Low-Salt Cooking Tips
Keep in mind that you can use a seasoning blend even when a recipe in this book mentions individual seasonings. Simply substitute the blend that has similar seasonings.
Additional essentials for your pantry should include dried lemon granules, 100% lemon juice (not the bottled kind made from concentrate, but like that found in the freezer case from Minute Maid), dried minced onion and garlic, good-quality onion and garlic powders, nonfat dry milk, and no-salt-added instant mashed potatoes. While they're not mandatory, stocking some freeze-dried ingredients like shallots and minced green onion (scallion) are great to have on hand, too, because of their almost instantaneous ability to reconstitute in a dish.
Likewise, while many cooking experts suggest replacing spices and herbs every six months to a year, that isn't because spices stored properly in a cool, dry place go stale. Rather, even when they're stored properly, the intensity of those spices and herbs do diminish over time. That decrease in flavor isn't the end of the world, however; in most cases, you can simply use more.
Specific information about products used is mentioned here, such as which type of “large, deep nonstick sauté pan” was used to test the recipes. That reference, listed often in the book, refers to a 3½-quart oven-safe skillet, which is large enough for most of the recipes in the book and can also be used on the stovetop and then moved to the oven to finish off a dish, when necessary.
You'll also notice that the suggestion is made to treat even nonstick cookware with nonstick cooking spray. That's because over time small scratches can form on the nonstick surface, which can cause food to stick. Another benefit is that when you first use a nonstick spray, it takes far less oil to sauté vegetables.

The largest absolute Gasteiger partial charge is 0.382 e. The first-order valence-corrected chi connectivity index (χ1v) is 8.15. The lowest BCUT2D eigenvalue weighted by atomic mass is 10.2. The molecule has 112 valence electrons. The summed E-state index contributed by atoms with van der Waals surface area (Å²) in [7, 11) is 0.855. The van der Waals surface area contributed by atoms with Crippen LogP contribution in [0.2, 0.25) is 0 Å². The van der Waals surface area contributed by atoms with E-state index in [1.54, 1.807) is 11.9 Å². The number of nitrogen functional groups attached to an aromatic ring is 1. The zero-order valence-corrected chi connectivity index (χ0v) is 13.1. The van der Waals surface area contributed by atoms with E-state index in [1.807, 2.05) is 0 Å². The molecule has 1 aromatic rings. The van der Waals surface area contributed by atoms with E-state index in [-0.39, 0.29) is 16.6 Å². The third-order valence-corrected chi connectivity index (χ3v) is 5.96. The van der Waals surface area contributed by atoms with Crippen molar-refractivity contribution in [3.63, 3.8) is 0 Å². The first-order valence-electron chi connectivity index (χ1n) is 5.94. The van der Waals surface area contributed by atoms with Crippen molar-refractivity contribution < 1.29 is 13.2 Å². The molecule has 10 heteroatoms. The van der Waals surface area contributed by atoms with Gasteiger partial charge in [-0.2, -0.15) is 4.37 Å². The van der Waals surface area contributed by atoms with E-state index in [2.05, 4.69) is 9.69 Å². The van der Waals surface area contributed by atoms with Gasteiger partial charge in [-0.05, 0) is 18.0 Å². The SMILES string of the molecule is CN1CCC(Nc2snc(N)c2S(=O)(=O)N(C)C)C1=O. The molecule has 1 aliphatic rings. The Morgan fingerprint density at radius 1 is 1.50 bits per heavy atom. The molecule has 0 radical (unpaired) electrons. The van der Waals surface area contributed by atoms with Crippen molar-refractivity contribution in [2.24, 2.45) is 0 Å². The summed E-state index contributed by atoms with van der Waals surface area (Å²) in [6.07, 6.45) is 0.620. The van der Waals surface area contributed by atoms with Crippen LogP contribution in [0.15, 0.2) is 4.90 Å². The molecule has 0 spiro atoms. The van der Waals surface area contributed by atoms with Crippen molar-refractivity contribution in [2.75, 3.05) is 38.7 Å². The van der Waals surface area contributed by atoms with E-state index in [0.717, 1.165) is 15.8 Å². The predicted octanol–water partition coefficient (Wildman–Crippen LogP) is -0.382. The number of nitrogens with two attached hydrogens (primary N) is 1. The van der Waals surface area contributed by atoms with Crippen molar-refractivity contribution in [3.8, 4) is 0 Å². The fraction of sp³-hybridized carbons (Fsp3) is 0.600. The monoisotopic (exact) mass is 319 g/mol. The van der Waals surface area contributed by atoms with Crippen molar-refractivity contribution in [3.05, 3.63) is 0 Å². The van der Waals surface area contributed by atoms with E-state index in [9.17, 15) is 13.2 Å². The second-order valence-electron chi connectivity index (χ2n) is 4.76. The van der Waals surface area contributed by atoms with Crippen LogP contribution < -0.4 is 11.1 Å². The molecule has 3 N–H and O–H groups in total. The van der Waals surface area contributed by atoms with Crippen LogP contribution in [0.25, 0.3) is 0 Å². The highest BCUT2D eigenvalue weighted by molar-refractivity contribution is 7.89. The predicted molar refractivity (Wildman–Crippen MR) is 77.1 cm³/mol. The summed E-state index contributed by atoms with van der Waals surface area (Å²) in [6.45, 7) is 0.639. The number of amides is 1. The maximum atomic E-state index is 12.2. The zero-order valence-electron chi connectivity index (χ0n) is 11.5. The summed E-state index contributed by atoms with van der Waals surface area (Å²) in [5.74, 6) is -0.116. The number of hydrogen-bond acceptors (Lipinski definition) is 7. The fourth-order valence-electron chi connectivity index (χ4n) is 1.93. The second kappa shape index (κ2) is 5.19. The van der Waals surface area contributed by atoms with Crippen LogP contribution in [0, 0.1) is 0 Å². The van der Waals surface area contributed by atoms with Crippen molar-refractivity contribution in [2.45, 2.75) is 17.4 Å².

There's also another “lower-fat frying” and lower-sodium benefit possible when you first treat a nonstick pan with nonstick spray or spray oil. For those times when only some fried meat will satisfy your craving, you'll use far less oil if you rinse the meat in cold water and then dry it between paper towels, rub a little oil over the surface of the meat, and then use a salt-free seasoning blend on both sides of the meat. Bring the nonstick pan to temperature and then fry the meat as usual.
Such instructions normally suggest salting the surface of the meat before it's fried, because the salt helps draw the extra moisture to the surface of the meat so that it evaporates quickly. This causes the meat to sear, which is essential for that caramelized “fried” taste. But drying the meat between the paper towels eliminates the need to use salt to draw the moisture to the surface because you've already removed that moisture with towels!
The most important thing to keep in mind as you experiment with new seasoning sensations while you adapt to your new low-salt eating lifestyle is that you're making a commitment to better manage your health. Making, and sticking with, that commitment to eat a healthy diet literally can be your life or death decision.